amount of jitter that is tolerable on the network is affected by the depth of jitter buffer on the network equipment in the voice path. When more jitter buffer is available, the network is more able to reduce the effects of the jitter for the benefit of users, but a buffer that is too big increases the overall gap between two packets. One-way jitter measurement is possible and does not require clock synchronization between the measurement routers.


Packet loss severely degrades voice applications and occurs when packets along the data path are lost. Measuring Network Performance Key capabilities in the Cisco IOS Software can help
you determine baseline values for VoIP application performance on the data network. The ability to gather data in real time and on demand makes it feasible for IT groups and service providers to create or verify SLAs for IP applications; baseline values can then be used to substantiate an IP SLA for VoIP.

Cisco IOS Service Assurance Agent (SAA) technology is a component of an IP SLA solution and the Round Trip Time Monitor (RTTMON) MIB, which enable the testing and collection of delay, jitter, and packet loss measurement statistics. Active monitoring with traffic generation is used for edge-to-edge measurements in the network to monitor the network
performance. You can use the CiscoWorks Internetwork Performance Monitor (IPM) network management

Is Your Network Ready for Voice?

Measuring Delay, Jitter, and Packet Loss for Voice-Enabled Data Networks Your success or failure in deploying new voice technologies will depend greatly on your ability to understand the traffic characteristics of the network and then applying your knowledge to engineer the appropriate network configurations to control those characteristics.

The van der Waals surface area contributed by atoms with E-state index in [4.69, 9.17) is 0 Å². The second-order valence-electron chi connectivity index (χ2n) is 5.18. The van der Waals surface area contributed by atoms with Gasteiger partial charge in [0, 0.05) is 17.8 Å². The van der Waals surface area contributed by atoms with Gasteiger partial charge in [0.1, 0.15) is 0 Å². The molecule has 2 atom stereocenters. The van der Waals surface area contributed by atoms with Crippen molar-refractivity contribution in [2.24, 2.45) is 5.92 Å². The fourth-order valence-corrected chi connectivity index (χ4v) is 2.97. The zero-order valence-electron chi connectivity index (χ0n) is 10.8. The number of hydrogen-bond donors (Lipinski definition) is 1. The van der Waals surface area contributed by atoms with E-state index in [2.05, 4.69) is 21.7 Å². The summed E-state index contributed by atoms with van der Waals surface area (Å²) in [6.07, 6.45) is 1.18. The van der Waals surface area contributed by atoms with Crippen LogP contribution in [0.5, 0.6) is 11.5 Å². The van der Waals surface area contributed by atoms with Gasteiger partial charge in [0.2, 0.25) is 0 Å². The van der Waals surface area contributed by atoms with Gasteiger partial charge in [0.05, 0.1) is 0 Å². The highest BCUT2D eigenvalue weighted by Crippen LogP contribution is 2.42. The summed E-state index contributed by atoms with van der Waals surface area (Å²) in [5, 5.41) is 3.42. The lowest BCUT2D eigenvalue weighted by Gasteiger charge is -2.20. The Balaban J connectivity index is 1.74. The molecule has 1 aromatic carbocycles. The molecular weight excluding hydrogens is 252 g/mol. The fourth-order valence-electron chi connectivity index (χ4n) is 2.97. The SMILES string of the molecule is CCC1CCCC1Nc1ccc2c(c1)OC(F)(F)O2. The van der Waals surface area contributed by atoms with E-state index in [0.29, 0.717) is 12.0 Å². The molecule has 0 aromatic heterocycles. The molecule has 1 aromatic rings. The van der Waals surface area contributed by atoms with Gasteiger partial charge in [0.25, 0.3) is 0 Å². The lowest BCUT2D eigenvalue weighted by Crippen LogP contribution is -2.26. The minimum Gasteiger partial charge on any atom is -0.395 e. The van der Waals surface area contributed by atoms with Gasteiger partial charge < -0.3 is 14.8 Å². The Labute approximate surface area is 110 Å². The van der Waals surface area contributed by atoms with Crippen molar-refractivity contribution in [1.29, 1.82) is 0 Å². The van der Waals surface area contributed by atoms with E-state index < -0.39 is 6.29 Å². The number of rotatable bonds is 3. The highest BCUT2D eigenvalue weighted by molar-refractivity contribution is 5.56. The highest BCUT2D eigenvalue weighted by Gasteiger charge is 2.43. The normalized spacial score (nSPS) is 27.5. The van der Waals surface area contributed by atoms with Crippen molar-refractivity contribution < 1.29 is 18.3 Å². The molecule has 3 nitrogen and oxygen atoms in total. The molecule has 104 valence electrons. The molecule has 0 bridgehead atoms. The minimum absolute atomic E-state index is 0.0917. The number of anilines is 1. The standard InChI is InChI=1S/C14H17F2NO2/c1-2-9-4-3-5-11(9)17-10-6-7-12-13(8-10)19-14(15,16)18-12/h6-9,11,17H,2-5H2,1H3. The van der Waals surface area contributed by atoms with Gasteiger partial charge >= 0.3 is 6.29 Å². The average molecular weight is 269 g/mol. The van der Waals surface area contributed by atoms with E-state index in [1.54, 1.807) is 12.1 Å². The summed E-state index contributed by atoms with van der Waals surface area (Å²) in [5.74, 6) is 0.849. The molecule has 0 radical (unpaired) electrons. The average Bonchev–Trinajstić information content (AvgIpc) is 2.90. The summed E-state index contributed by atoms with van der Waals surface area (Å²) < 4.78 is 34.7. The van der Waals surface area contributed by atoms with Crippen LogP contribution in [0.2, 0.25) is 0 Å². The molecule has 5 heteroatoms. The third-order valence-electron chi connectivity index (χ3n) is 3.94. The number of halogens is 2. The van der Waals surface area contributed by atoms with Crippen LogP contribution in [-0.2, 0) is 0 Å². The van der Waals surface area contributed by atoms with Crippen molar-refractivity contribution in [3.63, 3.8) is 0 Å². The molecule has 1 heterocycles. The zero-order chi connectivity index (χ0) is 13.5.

TECH TIPS & TRAINING

Application or the IOS command-line interface (CLI) to configure and retrieve data from the RTTMON MIB, or choose from a wide selection of Cisco ecosystem partners and public domain software to configure and retrieve the data. In addition, the CiscoWorks IPM features are now also available in the WAN Performance Utility (WPU) module of CiscoWorks IP Telephony Environment Monitor (ITEM) network management software.

Deploying Delay/Jitter Agent Routers

You can measure delay, jitter, and packet loss by deploying almost any Cisco IOS device, from a
Cisco 800 Series Router on up. Two deployment scenarios are possible: You can either purchase dedicated routers for SLA measurements or use current routers within the network. Place the routers in a campus network along with hosts to provide statistics for end-to-end connections.
It is not practical to measure every possible voice path in the network, so place the dedicated routers in typical host locations to provide a statistical sampling of typical voice paths.